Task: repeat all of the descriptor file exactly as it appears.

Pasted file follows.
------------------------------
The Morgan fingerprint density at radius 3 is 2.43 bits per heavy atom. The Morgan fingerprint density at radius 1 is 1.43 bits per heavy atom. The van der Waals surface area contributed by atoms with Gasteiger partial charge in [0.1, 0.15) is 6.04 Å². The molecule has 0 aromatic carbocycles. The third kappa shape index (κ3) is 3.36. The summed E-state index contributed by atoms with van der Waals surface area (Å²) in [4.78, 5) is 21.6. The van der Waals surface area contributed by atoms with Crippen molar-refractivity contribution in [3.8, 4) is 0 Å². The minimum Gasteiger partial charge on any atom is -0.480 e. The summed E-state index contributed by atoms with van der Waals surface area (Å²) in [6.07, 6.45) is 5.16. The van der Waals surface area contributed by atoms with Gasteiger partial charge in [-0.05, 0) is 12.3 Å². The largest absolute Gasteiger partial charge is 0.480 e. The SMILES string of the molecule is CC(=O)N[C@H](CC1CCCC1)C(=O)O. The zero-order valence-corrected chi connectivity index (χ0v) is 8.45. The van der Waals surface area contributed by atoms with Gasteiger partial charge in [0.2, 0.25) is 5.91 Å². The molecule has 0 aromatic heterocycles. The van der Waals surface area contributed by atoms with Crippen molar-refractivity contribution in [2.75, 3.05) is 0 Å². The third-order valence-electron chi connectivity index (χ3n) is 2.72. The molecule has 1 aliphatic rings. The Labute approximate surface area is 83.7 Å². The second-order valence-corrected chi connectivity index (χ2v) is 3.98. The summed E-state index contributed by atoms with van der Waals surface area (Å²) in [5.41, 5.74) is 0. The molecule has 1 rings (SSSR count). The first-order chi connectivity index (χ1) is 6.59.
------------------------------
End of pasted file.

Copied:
The Morgan fingerprint density at radius 3 is 2.43 bits per heavy atom. The Morgan fingerprint density at radius 1 is 1.43 bits per heavy atom. The van der Waals surface area contributed by atoms with Gasteiger partial charge in [0.1, 0.15) is 6.04 Å². The molecule has 0 aromatic carbocycles. The third kappa shape index (κ3) is 3.36. The summed E-state index contributed by atoms with van der Waals surface area (Å²) in [4.78, 5) is 21.6. The van der Waals surface area contributed by atoms with Crippen molar-refractivity contribution in [3.8, 4) is 0 Å². The minimum Gasteiger partial charge on any atom is -0.480 e. The summed E-state index contributed by atoms with van der Waals surface area (Å²) in [6.07, 6.45) is 5.16. The van der Waals surface area contributed by atoms with Gasteiger partial charge in [-0.05, 0) is 12.3 Å². The largest absolute Gasteiger partial charge is 0.480 e. The SMILES string of the molecule is CC(=O)N[C@H](CC1CCCC1)C(=O)O. The zero-order valence-corrected chi connectivity index (χ0v) is 8.45. The van der Waals surface area contributed by atoms with Gasteiger partial charge in [0.2, 0.25) is 5.91 Å². The molecule has 0 aromatic heterocycles. The van der Waals surface area contributed by atoms with Crippen molar-refractivity contribution in [2.75, 3.05) is 0 Å². The third-order valence-electron chi connectivity index (χ3n) is 2.72. The molecule has 1 aliphatic rings. The Labute approximate surface area is 83.7 Å². The second-order valence-corrected chi connectivity index (χ2v) is 3.98. The summed E-state index contributed by atoms with van der Waals surface area (Å²) in [5.41, 5.74) is 0. The molecule has 1 rings (SSSR count). The first-order chi connectivity index (χ1) is 6.59.